Farmers are selling wheat at lucrative prices to private trade, as demand for exports has skyrocketed, ignoring the government’s purchases at minimum support price. “Actually, many things related to the farm laws are happening. You can see them happening,” finance minister Nirmala Sitharaman had said at the ET Awards last week.
Experts said this is how the agricultural markets should function – government procurement should offer a floor while the bigger markets work on commercial principles.
After more than a year of protests by farmers, the government had repealed the three laws – The Farmers’ Produce Trade and Commerce Promotion and Facilitation) Act, The Farmers’ (Empowerment and Protection) Agreement of Price Assurance and Farm Services Act and The Essential Commodities (Amendment) Act.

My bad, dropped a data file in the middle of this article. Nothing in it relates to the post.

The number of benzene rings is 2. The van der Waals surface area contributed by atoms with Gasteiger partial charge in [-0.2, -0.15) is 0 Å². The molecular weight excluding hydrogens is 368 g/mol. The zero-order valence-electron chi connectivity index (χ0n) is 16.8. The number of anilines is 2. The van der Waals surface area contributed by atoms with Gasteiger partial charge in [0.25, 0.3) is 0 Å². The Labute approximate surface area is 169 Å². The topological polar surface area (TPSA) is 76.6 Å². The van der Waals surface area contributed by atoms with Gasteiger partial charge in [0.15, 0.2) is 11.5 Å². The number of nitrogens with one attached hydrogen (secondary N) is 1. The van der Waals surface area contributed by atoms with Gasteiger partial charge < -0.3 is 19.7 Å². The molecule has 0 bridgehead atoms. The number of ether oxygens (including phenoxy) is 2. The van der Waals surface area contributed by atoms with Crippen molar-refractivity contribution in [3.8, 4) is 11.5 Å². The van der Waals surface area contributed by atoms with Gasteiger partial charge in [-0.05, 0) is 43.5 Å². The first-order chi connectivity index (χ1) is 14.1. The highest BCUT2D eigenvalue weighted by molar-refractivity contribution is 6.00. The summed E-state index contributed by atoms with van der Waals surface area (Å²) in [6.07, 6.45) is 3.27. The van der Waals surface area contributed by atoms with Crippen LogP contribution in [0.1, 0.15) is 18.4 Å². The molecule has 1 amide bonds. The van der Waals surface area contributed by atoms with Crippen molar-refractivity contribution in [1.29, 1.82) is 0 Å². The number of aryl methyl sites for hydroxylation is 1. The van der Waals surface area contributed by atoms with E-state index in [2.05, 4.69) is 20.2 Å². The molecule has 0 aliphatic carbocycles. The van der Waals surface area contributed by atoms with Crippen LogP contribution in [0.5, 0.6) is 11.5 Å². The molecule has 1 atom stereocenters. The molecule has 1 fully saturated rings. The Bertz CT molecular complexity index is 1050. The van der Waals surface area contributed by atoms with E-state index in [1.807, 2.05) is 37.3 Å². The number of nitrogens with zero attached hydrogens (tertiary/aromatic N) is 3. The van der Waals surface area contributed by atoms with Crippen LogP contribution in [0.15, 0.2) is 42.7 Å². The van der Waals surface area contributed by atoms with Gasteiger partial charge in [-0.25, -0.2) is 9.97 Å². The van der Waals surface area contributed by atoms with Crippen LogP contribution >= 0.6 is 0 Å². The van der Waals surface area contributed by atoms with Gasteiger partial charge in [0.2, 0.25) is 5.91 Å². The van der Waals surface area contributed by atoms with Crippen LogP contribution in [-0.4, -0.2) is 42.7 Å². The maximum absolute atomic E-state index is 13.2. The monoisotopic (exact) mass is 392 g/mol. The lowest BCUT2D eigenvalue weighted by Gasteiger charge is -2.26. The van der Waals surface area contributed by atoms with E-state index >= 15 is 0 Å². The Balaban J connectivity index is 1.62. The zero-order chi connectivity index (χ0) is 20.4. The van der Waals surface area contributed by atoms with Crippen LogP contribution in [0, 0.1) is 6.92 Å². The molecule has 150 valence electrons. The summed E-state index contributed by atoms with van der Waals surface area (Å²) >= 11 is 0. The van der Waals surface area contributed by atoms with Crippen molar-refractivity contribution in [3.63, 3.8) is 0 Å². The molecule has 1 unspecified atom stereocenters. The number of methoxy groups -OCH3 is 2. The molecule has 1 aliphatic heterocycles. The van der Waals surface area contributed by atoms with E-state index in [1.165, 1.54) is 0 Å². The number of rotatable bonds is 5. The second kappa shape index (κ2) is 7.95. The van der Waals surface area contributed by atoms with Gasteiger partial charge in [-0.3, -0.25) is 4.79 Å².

“Farmers are selling for export. They do not want to come for MSP because they find a better price somewhere else,” said Sitharaman, when asked whether the government was thinking of bringing the farm laws back.
The Centre had to cut MSP procurement target by 55% to 19.5 million tonnes from 44 million tonnes as farmers turned their back towards the procurement centres.
Anil Ghanvat, member of the Supreme Court-appointed committee on farm laws, said, “Many farmers benefited from the wheat exports. Many farmers got up to Rs 2,500 per quintal against the MSP of Rs 2,015 per quintal.”
However, as the government is now considering putting some restrictions on exports to control domestic inflation, Ghanvat said, “If the farm laws had been passed, it would have been difficult for any government to restrict the export process under the pressure of any segment.”
Sitharaman said, “Many states have started to see the benefits of liberating farmers. And there is just no one stopping them from doing it. In spirit, the three farm laws are happening.”
States like Madhya Pradesh have proactively supported wheat exporters by giving them various incentives. However, farmers from Punjab and Haryana could not reap benefits of wheat exports due to high taxation and quality issues.
Some progressive farmers from Punjab and Haryana privately admitted that had the farm laws been passed, it could have helped wheat exports.